Some women’s reactions were also negative. One Twitter user said, “On what basis is this called sexual harassment? From the video I watched, he was simply asking her to have coffee with him.” Another user went further, saying, “She’s a person with free time on her hand, she filmed a guy asking her for coffee and another guy asking her for an address; they were teasing, but that’s normal. Any girl is used to that. But I did not see any harassment; she just wants to become famous, and she is indeed famous now, but with a horrible reputation with her lingerie-like clothes!”
Now, I can understand the reactions of men to Gubran’s video, given that what she poses a threat to men. These are privileged men, whom, for years, have gotten away with harassing women and are now realizing that this will no longer be the case. But what is the excuse of women who are defending Soliman and turning the victim in this case into the culprit? It baffles me how these women did not for a second stop to think how scary and creepy this encounter was for Gubran and have instead chosen to shame and accuse her of seeking attention.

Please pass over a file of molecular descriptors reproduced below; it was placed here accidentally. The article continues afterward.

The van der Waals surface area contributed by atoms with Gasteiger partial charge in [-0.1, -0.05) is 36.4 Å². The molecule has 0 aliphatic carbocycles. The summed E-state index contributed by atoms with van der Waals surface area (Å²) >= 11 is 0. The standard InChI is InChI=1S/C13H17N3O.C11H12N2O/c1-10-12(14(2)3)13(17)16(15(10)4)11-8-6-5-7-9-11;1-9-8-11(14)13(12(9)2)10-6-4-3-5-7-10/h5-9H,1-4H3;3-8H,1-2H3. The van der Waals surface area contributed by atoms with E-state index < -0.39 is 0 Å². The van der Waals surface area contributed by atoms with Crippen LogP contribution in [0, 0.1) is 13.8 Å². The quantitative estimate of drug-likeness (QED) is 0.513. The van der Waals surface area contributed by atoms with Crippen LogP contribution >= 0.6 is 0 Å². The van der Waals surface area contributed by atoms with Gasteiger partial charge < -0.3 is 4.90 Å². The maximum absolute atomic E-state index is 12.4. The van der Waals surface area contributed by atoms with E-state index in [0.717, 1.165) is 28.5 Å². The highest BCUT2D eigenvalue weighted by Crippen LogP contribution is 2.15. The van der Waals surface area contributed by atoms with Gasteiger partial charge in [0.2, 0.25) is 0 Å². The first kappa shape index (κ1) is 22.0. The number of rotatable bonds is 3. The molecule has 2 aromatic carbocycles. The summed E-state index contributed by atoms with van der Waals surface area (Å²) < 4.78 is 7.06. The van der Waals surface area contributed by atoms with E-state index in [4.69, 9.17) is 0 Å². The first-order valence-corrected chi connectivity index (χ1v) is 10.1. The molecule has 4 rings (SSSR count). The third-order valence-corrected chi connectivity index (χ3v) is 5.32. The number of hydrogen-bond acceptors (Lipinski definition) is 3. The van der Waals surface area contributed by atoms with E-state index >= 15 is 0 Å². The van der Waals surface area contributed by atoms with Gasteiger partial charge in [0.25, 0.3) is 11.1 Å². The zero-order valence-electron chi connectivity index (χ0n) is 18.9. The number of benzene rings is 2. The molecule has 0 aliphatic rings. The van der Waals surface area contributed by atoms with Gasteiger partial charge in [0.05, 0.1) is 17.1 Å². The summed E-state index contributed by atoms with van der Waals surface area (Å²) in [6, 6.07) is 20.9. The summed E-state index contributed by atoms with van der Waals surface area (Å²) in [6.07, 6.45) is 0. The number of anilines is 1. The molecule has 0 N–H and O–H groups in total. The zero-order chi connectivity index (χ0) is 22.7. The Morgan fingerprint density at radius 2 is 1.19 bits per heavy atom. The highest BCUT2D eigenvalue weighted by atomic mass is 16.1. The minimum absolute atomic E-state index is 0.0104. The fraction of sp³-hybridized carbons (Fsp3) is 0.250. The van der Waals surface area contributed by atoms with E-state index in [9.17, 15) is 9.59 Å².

Sexual Harassment in Egypt
For decades, Egyptian women have experienced various forms of sexual harassment on Egyptian streets, everything from catcalling, to stalking, to groping and worse. Women endured these harassments silently, and even with shame. Yet in recent years — and thanks to various initiatives, including Harass Map and I Saw Harassment, among others — women are slowly finding the courage to stand up to harassers. We are finally beginning to see women expose these men and show them that their actions will not be tolerated.
Thanks to such women, and many male activists, sexual harassment went from a taboo topic that was never vocalized to a public issue that is widely debated. And so, with this gradual progress, it is especially problematic when it is women who are blaming other women. Women who accept harassment and view it as normal behavior that all women and girls have to put up with. Women who blame the victim and accuse her of encouraging a man’s advances by wearing revealing clothes.